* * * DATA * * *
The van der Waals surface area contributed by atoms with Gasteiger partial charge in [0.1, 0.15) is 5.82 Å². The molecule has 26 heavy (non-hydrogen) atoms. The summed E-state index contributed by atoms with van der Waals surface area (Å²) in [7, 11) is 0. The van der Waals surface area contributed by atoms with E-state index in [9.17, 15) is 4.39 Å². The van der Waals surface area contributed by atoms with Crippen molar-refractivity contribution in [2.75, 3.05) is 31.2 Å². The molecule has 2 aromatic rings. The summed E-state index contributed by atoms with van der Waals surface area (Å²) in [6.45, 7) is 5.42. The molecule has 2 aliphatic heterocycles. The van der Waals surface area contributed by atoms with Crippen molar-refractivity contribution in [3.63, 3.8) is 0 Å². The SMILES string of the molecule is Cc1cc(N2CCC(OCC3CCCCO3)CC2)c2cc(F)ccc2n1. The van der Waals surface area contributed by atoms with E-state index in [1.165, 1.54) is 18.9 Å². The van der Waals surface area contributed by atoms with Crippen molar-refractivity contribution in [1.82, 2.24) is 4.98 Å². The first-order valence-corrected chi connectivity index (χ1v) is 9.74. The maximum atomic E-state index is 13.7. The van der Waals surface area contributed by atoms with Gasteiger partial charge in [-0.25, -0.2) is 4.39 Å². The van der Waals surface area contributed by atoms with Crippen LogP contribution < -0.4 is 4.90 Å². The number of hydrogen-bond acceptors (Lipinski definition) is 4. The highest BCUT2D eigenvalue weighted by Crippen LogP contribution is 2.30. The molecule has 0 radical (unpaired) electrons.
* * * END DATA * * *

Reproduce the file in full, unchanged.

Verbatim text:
The van der Waals surface area contributed by atoms with Gasteiger partial charge in [0.1, 0.15) is 5.82 Å². The molecule has 26 heavy (non-hydrogen) atoms. The summed E-state index contributed by atoms with van der Waals surface area (Å²) in [7, 11) is 0. The van der Waals surface area contributed by atoms with E-state index in [9.17, 15) is 4.39 Å². The van der Waals surface area contributed by atoms with Crippen molar-refractivity contribution in [2.75, 3.05) is 31.2 Å². The molecule has 2 aromatic rings. The summed E-state index contributed by atoms with van der Waals surface area (Å²) in [6.45, 7) is 5.42. The molecule has 2 aliphatic heterocycles. The van der Waals surface area contributed by atoms with Crippen molar-refractivity contribution in [3.63, 3.8) is 0 Å². The SMILES string of the molecule is Cc1cc(N2CCC(OCC3CCCCO3)CC2)c2cc(F)ccc2n1. The van der Waals surface area contributed by atoms with E-state index in [1.165, 1.54) is 18.9 Å². The van der Waals surface area contributed by atoms with Crippen molar-refractivity contribution in [1.82, 2.24) is 4.98 Å². The first-order valence-corrected chi connectivity index (χ1v) is 9.74. The maximum atomic E-state index is 13.7. The van der Waals surface area contributed by atoms with Gasteiger partial charge in [-0.25, -0.2) is 4.39 Å². The van der Waals surface area contributed by atoms with Crippen LogP contribution < -0.4 is 4.90 Å². The number of hydrogen-bond acceptors (Lipinski definition) is 4. The highest BCUT2D eigenvalue weighted by Crippen LogP contribution is 2.30. The molecule has 0 radical (unpaired) electrons.